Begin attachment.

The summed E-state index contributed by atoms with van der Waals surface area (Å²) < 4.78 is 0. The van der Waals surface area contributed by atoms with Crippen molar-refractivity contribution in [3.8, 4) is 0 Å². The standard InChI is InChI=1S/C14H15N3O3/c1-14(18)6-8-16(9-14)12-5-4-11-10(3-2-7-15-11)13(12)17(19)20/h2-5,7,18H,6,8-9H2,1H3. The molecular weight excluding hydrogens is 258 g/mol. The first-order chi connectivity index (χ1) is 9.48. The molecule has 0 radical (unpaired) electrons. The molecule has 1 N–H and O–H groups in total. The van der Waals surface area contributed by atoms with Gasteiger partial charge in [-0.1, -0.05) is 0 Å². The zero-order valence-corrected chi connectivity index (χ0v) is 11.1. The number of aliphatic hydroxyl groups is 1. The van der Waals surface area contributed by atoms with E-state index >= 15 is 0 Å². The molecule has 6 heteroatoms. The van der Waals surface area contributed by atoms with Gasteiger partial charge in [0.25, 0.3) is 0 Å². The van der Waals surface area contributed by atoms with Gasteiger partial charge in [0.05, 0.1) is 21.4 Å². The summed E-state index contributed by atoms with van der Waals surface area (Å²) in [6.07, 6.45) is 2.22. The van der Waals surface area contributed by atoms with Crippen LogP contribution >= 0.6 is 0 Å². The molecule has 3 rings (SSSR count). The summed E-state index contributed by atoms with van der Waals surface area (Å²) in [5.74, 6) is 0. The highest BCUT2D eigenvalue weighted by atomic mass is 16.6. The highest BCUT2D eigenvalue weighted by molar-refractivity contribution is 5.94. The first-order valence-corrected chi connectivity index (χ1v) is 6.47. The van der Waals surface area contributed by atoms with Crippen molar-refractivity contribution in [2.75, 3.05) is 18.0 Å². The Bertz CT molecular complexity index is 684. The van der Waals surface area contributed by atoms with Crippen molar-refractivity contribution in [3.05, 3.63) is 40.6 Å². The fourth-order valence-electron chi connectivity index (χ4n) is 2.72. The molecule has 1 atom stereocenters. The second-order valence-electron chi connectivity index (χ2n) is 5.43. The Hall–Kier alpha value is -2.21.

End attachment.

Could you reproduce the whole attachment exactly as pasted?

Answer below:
The summed E-state index contributed by atoms with van der Waals surface area (Å²) < 4.78 is 0. The van der Waals surface area contributed by atoms with Crippen molar-refractivity contribution in [3.8, 4) is 0 Å². The standard InChI is InChI=1S/C14H15N3O3/c1-14(18)6-8-16(9-14)12-5-4-11-10(3-2-7-15-11)13(12)17(19)20/h2-5,7,18H,6,8-9H2,1H3. The molecular weight excluding hydrogens is 258 g/mol. The first-order chi connectivity index (χ1) is 9.48. The molecule has 0 radical (unpaired) electrons. The molecule has 1 N–H and O–H groups in total. The van der Waals surface area contributed by atoms with Gasteiger partial charge in [-0.1, -0.05) is 0 Å². The zero-order valence-corrected chi connectivity index (χ0v) is 11.1. The number of aliphatic hydroxyl groups is 1. The van der Waals surface area contributed by atoms with E-state index >= 15 is 0 Å². The molecule has 6 heteroatoms. The van der Waals surface area contributed by atoms with Gasteiger partial charge in [0.25, 0.3) is 0 Å². The van der Waals surface area contributed by atoms with Gasteiger partial charge in [0.05, 0.1) is 21.4 Å². The summed E-state index contributed by atoms with van der Waals surface area (Å²) in [6.07, 6.45) is 2.22. The van der Waals surface area contributed by atoms with Crippen LogP contribution >= 0.6 is 0 Å². The molecule has 3 rings (SSSR count). The summed E-state index contributed by atoms with van der Waals surface area (Å²) in [5.74, 6) is 0. The highest BCUT2D eigenvalue weighted by atomic mass is 16.6. The highest BCUT2D eigenvalue weighted by molar-refractivity contribution is 5.94. The first-order valence-corrected chi connectivity index (χ1v) is 6.47. The van der Waals surface area contributed by atoms with Crippen molar-refractivity contribution in [2.75, 3.05) is 18.0 Å². The Bertz CT molecular complexity index is 684. The van der Waals surface area contributed by atoms with Crippen molar-refractivity contribution in [3.05, 3.63) is 40.6 Å². The fourth-order valence-electron chi connectivity index (χ4n) is 2.72. The molecule has 1 atom stereocenters. The second-order valence-electron chi connectivity index (χ2n) is 5.43. The Hall–Kier alpha value is -2.21.